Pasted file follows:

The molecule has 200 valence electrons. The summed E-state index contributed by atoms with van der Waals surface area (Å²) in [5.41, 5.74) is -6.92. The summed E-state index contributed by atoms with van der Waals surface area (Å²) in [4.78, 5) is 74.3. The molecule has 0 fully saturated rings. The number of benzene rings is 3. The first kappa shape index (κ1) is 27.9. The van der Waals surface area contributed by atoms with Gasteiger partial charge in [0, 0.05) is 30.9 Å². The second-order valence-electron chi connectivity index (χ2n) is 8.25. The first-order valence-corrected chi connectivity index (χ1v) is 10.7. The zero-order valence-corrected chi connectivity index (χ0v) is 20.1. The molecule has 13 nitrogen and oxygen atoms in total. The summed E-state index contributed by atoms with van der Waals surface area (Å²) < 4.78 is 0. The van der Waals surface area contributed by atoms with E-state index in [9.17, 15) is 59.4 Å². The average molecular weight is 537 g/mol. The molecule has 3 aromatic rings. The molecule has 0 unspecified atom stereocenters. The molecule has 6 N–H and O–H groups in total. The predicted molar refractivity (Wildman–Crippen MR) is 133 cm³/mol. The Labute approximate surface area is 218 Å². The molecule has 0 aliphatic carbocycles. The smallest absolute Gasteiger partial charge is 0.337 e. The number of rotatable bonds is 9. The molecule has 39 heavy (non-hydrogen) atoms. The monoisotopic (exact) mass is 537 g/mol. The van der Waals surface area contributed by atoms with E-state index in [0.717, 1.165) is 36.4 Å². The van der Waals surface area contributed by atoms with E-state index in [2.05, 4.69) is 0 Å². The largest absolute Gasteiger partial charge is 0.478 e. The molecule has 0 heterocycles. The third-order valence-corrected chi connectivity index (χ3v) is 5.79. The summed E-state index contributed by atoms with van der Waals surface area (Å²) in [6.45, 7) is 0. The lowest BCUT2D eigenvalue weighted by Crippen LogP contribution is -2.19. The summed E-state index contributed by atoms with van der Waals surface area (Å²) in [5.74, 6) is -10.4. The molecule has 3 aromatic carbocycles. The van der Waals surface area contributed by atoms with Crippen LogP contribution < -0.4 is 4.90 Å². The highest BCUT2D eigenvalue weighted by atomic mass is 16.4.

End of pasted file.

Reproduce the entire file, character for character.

The molecule has 200 valence electrons. The summed E-state index contributed by atoms with van der Waals surface area (Å²) in [5.41, 5.74) is -6.92. The summed E-state index contributed by atoms with van der Waals surface area (Å²) in [4.78, 5) is 74.3. The molecule has 0 fully saturated rings. The number of benzene rings is 3. The first kappa shape index (κ1) is 27.9. The van der Waals surface area contributed by atoms with Gasteiger partial charge in [0, 0.05) is 30.9 Å². The second-order valence-electron chi connectivity index (χ2n) is 8.25. The first-order valence-corrected chi connectivity index (χ1v) is 10.7. The zero-order valence-corrected chi connectivity index (χ0v) is 20.1. The molecule has 13 nitrogen and oxygen atoms in total. The summed E-state index contributed by atoms with van der Waals surface area (Å²) < 4.78 is 0. The van der Waals surface area contributed by atoms with E-state index in [9.17, 15) is 59.4 Å². The average molecular weight is 537 g/mol. The molecule has 3 aromatic rings. The molecule has 0 unspecified atom stereocenters. The molecule has 6 N–H and O–H groups in total. The predicted molar refractivity (Wildman–Crippen MR) is 133 cm³/mol. The Labute approximate surface area is 218 Å². The molecule has 0 aliphatic carbocycles. The smallest absolute Gasteiger partial charge is 0.337 e. The number of rotatable bonds is 9. The molecule has 39 heavy (non-hydrogen) atoms. The monoisotopic (exact) mass is 537 g/mol. The van der Waals surface area contributed by atoms with E-state index in [0.717, 1.165) is 36.4 Å². The van der Waals surface area contributed by atoms with E-state index in [2.05, 4.69) is 0 Å². The largest absolute Gasteiger partial charge is 0.478 e. The molecule has 0 heterocycles. The third-order valence-corrected chi connectivity index (χ3v) is 5.79. The summed E-state index contributed by atoms with van der Waals surface area (Å²) in [6.45, 7) is 0. The lowest BCUT2D eigenvalue weighted by Crippen LogP contribution is -2.19. The summed E-state index contributed by atoms with van der Waals surface area (Å²) in [5.74, 6) is -10.4. The molecule has 3 aromatic carbocycles. The van der Waals surface area contributed by atoms with Crippen LogP contribution < -0.4 is 4.90 Å². The highest BCUT2D eigenvalue weighted by atomic mass is 16.4.